GILBERT: I'm not sure that I… I have never believed in cold-blooded murder. I never believed in burning churches, that's God's house. There are so many things that the Klan did after I got involved in it that I did not approve of. And, the Klan itself, it didn't make any difference what position you held. There was this little group, and this little group, and another group, and all of them did what they wanted to do and they didn't answer to anybody. And there were many, many good people in the Klan that… abhors the violence that took place. Including me. I, I mean, I never once thought about going out and killing somebody, burning their house, or anything like that. It was, in the beginning it was supposed to be a political organization to elect officials to try and stop the Civil Rights Movement. Now that's what, uh, it was told to me what we was going to do when I first got in it.
20/20: But, did it change? Did it become --?
GILBERT: It changed --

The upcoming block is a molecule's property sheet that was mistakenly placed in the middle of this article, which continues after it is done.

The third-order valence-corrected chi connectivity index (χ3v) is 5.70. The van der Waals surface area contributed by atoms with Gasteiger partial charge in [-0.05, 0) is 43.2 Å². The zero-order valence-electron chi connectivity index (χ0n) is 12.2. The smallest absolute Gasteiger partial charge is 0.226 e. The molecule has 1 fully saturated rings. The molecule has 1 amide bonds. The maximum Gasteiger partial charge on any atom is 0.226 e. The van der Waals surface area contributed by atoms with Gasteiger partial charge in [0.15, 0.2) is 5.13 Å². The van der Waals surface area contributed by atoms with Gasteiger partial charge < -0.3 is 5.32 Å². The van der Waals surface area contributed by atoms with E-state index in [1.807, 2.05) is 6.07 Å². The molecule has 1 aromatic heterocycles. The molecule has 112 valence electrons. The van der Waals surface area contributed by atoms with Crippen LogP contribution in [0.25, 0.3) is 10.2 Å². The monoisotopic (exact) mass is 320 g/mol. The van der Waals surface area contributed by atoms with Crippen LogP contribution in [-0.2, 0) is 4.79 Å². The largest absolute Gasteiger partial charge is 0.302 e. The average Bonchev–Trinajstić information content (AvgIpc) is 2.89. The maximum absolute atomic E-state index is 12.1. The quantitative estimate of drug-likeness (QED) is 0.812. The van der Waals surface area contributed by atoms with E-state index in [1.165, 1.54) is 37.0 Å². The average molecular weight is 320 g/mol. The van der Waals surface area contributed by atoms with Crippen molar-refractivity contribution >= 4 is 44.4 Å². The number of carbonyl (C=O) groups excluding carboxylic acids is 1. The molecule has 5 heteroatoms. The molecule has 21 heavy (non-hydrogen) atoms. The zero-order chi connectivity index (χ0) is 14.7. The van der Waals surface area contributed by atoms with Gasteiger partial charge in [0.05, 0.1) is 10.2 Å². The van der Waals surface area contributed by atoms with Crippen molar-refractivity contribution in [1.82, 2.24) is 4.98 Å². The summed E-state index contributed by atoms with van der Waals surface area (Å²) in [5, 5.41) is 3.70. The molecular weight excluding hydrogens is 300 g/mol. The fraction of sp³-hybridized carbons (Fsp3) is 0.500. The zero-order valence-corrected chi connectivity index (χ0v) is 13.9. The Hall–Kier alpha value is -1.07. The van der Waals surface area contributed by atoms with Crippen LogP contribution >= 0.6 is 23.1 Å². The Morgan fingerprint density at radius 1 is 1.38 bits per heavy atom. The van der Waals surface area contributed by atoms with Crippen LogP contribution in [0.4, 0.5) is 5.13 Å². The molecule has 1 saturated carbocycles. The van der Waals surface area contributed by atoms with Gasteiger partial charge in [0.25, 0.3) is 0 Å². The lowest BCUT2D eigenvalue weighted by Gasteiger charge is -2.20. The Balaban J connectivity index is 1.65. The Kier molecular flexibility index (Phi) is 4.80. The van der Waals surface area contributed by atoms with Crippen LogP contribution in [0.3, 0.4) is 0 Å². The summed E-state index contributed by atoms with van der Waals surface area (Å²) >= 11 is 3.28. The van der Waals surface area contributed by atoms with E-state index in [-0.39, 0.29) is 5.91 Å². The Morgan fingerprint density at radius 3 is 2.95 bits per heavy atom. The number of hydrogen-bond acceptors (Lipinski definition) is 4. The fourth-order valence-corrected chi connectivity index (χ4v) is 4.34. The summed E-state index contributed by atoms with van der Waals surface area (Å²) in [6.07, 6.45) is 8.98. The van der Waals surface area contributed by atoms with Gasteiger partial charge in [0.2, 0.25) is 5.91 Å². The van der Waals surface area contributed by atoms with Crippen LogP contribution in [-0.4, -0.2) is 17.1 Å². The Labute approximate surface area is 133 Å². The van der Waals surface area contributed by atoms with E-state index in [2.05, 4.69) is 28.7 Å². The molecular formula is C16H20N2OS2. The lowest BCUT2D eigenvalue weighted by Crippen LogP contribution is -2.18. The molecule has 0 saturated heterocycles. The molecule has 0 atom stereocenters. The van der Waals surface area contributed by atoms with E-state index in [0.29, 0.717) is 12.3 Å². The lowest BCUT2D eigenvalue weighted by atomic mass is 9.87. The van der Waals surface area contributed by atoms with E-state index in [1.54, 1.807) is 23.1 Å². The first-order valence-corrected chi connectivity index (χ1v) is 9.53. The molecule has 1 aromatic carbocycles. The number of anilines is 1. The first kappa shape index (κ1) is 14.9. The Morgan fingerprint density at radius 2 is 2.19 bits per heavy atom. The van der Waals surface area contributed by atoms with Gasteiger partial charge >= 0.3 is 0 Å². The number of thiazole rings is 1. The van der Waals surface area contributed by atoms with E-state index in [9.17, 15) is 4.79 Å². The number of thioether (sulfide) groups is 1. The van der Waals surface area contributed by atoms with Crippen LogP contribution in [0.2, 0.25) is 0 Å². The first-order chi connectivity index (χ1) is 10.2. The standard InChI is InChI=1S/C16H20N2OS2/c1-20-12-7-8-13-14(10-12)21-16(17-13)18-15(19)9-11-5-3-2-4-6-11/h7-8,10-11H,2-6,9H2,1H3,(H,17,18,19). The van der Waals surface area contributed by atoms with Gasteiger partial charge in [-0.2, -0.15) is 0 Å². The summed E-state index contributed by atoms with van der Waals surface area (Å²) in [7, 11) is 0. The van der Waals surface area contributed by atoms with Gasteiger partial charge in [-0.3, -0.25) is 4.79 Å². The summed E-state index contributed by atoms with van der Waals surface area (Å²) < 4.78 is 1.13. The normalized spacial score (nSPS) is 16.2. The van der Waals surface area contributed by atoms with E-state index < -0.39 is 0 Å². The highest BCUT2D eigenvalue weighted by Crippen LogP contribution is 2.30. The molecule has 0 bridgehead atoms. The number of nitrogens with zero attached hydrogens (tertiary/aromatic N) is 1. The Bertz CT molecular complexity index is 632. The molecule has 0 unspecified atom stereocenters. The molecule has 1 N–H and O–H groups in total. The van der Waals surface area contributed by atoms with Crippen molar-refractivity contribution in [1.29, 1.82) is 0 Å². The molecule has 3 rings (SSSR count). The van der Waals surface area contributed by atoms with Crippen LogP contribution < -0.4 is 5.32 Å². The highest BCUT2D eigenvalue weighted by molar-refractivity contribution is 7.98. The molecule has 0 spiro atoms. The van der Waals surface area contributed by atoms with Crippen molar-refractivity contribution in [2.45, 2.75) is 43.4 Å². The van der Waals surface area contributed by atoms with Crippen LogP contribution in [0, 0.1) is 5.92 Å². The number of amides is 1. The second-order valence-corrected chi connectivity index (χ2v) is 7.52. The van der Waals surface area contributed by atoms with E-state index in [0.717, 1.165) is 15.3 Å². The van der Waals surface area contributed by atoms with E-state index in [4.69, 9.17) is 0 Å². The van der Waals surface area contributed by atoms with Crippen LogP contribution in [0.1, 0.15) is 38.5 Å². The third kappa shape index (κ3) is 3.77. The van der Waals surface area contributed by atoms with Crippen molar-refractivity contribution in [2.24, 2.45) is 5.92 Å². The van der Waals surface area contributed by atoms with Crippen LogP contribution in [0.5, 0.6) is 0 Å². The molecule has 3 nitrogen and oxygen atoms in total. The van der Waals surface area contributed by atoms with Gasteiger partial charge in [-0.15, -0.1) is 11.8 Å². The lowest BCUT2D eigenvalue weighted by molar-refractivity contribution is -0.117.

20/20: Did the Klan, did the --?
GILBERT: It changed drastically.
20/20: I'm sorry, I interrupted you. Let me ask you then, did, did the Klan, did the Klan then, did the Klan become violent?
GILBERT: Yes. It became violent. Very, very violent. But it was only one-tenth of one percent of the Klan membership. And uh, the violence that came out of Natchez, Mississippi was not supposed to be that kind of things take place in the organization.
20/20: All right. Let me, let me follow on. Did you have, did you have a job with the Klan? A specific job? Were you the recruiter?
GILBERT: I was uh… I was elected as the organizer, state organizer of the Ku Klux Klan.
20/20: In Mississippi.